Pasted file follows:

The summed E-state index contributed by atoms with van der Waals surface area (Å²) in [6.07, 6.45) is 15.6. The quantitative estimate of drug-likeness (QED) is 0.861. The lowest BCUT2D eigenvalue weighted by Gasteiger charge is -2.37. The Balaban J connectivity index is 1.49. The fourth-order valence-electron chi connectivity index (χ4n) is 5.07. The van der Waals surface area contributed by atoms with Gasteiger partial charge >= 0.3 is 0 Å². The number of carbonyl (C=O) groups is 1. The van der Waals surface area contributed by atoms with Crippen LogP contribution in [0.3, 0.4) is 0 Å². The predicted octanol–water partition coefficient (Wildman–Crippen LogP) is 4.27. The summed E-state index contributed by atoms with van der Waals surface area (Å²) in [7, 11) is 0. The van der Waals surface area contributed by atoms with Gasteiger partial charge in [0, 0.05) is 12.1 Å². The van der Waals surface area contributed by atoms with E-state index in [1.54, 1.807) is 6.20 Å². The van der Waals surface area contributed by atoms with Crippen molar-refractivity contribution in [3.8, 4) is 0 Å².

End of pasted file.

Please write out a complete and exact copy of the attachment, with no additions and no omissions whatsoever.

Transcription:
The summed E-state index contributed by atoms with van der Waals surface area (Å²) in [6.07, 6.45) is 15.6. The quantitative estimate of drug-likeness (QED) is 0.861. The lowest BCUT2D eigenvalue weighted by Gasteiger charge is -2.37. The Balaban J connectivity index is 1.49. The fourth-order valence-electron chi connectivity index (χ4n) is 5.07. The van der Waals surface area contributed by atoms with Gasteiger partial charge >= 0.3 is 0 Å². The number of carbonyl (C=O) groups is 1. The van der Waals surface area contributed by atoms with Crippen LogP contribution in [0.3, 0.4) is 0 Å². The predicted octanol–water partition coefficient (Wildman–Crippen LogP) is 4.27. The summed E-state index contributed by atoms with van der Waals surface area (Å²) in [7, 11) is 0. The van der Waals surface area contributed by atoms with Gasteiger partial charge in [0, 0.05) is 12.1 Å². The van der Waals surface area contributed by atoms with E-state index in [1.54, 1.807) is 6.20 Å². The van der Waals surface area contributed by atoms with Crippen molar-refractivity contribution in [3.8, 4) is 0 Å².